By Stephanie DuBois
"Girls will be boys and boys will be girls
It's a mixed up muddled up shook up world except for Lola"
-- "Lola" by the Kinks
The best woman for the job might be a man. No, wait.. The best man for the job might be a woman. No, wait...
Boy oh Girl, things can really get confusing when Hollywood starts pushing the gender envelope, especially when actors insist on playing the opposite sex with verisimilitude.
There's an old Native American adage -- to really know someone you must walk a mile in their moccasins.
But John Travolta, who plays Edna Turnblad in the July-opening big-screen adaptation of "Hairspray: the Musical," says he wasn't satisfied in just walking a mile in his character's quite ample girdle.
"I tried to make it so you never really knew it was me, that you thought it was some sort of eccentric overweight woman," Travolta told the Associated Press, speaking of the vision of perpetual voluptuousness he is wearing a fat suit and prosthetic jowls for his first musical role since "Grease" in the late 70s.
In advance screenings, audiences reportedly have not immediately recognized Travolta as the sweet, feminine apparition of Edna that took five hours of makeup a day -- and that's just what he wanted.
He reprises the role originated by renowned transvestite Divine in the original 1988 John Waters' film, "Hairspray," about Edna's daughter, Tracy Turnblad (played by newcomer Nikki Blonsky in the big-screen musical), a sweet, chubby girl from Baltimore who leads the charge to integrate a teen dance show on TV in the 60s. The stage version of Edna won Harvey Fierstein a Tony for Best Leading Actor in a Musical, and gave performers including Bruce Vilanch and Michael McKean an excuse to get done up in drag.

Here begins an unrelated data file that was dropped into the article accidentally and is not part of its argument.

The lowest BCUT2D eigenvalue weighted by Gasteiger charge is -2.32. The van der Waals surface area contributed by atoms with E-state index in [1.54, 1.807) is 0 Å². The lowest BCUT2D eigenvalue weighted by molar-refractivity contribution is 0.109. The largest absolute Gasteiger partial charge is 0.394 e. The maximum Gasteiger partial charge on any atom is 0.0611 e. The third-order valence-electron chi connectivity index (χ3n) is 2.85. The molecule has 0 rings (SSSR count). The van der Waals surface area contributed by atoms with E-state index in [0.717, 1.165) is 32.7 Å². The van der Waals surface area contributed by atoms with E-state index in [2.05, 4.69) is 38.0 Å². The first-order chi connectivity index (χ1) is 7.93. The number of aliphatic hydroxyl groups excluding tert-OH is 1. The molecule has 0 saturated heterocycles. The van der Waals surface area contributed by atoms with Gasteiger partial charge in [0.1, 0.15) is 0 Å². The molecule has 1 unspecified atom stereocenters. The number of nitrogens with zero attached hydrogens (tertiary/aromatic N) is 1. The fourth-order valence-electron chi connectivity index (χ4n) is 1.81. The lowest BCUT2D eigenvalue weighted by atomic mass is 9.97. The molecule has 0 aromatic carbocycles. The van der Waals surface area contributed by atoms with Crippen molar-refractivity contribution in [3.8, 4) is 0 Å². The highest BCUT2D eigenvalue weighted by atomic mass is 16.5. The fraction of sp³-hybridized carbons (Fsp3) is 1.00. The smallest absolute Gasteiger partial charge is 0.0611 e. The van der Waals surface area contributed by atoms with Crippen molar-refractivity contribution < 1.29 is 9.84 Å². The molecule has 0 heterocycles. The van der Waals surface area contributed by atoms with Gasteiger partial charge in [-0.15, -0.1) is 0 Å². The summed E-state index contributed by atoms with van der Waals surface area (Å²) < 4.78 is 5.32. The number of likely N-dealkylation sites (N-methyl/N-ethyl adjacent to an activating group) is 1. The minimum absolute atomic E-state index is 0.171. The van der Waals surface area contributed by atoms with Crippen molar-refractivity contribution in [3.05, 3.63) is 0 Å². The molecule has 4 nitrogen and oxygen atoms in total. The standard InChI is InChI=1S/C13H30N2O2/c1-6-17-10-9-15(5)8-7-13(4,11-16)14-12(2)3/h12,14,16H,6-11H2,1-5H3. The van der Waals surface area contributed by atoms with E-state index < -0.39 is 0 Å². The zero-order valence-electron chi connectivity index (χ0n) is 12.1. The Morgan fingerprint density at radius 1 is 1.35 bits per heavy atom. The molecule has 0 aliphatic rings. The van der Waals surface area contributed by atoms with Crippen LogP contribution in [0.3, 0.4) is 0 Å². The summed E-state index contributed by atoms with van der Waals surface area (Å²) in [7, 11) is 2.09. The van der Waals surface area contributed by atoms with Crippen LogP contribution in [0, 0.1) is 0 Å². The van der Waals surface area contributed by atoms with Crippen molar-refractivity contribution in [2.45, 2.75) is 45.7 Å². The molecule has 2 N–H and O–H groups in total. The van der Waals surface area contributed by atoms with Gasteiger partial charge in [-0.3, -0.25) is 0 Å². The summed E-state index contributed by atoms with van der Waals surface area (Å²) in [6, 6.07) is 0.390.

"It made me realize how much power women have over men," Travolta claimed. "You just need breasts and a bum and suddenly you have power! Guys would flirt with me on set. Everyone was feeling me. It was fake, of course, but I thought 'This is weird.'"
Travolta is just the latest in a line of actors who've taken on roles of the opposite sex in recent years - and not for laughs.
J.D. Pardo says it was the opportunity to explore the trans-gender world that drew him to play the title character in last year's Lifetime movie, "A Girl Like Me: The Gwen Araujo Story," the tragic true story of a teen beaten to death for living his life as a female.
"My personal journey on it was so intense and so meaningful - yeah, I learned a lot about acting, but it had nothing to do with that," says the actor, who's been seen such fare as "CSI: Miami" and the big-screen "Supercross." By the time he finished the picture, "I had come to realize how connected we are, male and female. I felt that I'd taken being a guy for granted, and it took me trying to become a girl to truly respect what it is to be a guy."
He recalls, "I knew going in, had to play this character as a human being and show this story to people. I knew the only way to do it right was to jump off that cliff and do it completely. This wasn't a drag show. In order to make it believable I had to become a girl, to find the girl inside me." To play her, Pardo went so far as to disappear from his normal life, telling his friends and his girlfriend he'd be "gone" for the duration of the production. He lost 18 pounds to fit into a dress, took voice training, waxed his eyebrows, put on a wig and makeup and went out dressed as a woman.
Even harder, says Pardo, was staying in character daily, "But I'd have to say the hardest were scenes where I had to wear a corset. I don't know how women breathe in those things!"
Of course, both Felicity Huffman and Hilary Swank can now say they don't know how men walk with those other things, er, family jewels if you will.